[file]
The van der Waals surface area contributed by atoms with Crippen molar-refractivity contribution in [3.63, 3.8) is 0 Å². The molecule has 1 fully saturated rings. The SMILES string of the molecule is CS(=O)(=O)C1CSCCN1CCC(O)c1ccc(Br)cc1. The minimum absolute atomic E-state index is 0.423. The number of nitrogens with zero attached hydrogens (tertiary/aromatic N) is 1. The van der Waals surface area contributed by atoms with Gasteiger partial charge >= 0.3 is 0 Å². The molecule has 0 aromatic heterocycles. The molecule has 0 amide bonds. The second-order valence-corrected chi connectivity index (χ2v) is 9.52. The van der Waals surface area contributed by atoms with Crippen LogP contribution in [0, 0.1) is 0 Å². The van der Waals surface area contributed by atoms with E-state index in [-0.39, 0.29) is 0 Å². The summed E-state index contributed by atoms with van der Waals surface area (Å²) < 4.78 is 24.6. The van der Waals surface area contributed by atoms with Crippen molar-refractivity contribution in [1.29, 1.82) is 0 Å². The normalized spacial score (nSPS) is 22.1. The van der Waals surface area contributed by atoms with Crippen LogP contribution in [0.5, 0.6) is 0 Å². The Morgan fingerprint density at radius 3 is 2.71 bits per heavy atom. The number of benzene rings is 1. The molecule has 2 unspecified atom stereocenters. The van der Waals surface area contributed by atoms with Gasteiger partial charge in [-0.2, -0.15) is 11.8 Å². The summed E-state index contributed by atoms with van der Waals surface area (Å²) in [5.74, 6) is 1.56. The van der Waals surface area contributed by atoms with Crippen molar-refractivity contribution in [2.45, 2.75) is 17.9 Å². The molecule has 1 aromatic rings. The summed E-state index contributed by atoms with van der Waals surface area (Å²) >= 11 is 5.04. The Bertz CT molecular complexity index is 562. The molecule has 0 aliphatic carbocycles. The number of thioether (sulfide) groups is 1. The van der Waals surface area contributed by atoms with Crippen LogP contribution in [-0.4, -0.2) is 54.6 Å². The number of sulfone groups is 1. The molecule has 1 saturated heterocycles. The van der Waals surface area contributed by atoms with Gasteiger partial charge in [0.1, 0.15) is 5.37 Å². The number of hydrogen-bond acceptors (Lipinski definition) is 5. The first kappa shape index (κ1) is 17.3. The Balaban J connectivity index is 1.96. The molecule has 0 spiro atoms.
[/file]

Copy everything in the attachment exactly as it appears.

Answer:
The van der Waals surface area contributed by atoms with Crippen molar-refractivity contribution in [3.63, 3.8) is 0 Å². The molecule has 1 fully saturated rings. The SMILES string of the molecule is CS(=O)(=O)C1CSCCN1CCC(O)c1ccc(Br)cc1. The minimum absolute atomic E-state index is 0.423. The number of nitrogens with zero attached hydrogens (tertiary/aromatic N) is 1. The van der Waals surface area contributed by atoms with Gasteiger partial charge >= 0.3 is 0 Å². The molecule has 0 aromatic heterocycles. The molecule has 0 amide bonds. The second-order valence-corrected chi connectivity index (χ2v) is 9.52. The van der Waals surface area contributed by atoms with Crippen LogP contribution in [0, 0.1) is 0 Å². The van der Waals surface area contributed by atoms with E-state index in [-0.39, 0.29) is 0 Å². The summed E-state index contributed by atoms with van der Waals surface area (Å²) < 4.78 is 24.6. The van der Waals surface area contributed by atoms with Crippen molar-refractivity contribution in [1.29, 1.82) is 0 Å². The normalized spacial score (nSPS) is 22.1. The van der Waals surface area contributed by atoms with Crippen LogP contribution in [0.5, 0.6) is 0 Å². The Morgan fingerprint density at radius 3 is 2.71 bits per heavy atom. The number of benzene rings is 1. The molecule has 2 unspecified atom stereocenters. The van der Waals surface area contributed by atoms with Gasteiger partial charge in [-0.2, -0.15) is 11.8 Å². The summed E-state index contributed by atoms with van der Waals surface area (Å²) in [5.74, 6) is 1.56. The van der Waals surface area contributed by atoms with Crippen molar-refractivity contribution in [2.45, 2.75) is 17.9 Å². The molecule has 1 aromatic rings. The summed E-state index contributed by atoms with van der Waals surface area (Å²) >= 11 is 5.04. The Bertz CT molecular complexity index is 562. The molecule has 0 aliphatic carbocycles. The number of thioether (sulfide) groups is 1. The van der Waals surface area contributed by atoms with Crippen LogP contribution in [-0.4, -0.2) is 54.6 Å². The number of sulfone groups is 1. The molecule has 1 saturated heterocycles. The van der Waals surface area contributed by atoms with Gasteiger partial charge in [0.1, 0.15) is 5.37 Å². The number of hydrogen-bond acceptors (Lipinski definition) is 5. The first kappa shape index (κ1) is 17.3. The Balaban J connectivity index is 1.96. The molecule has 0 spiro atoms.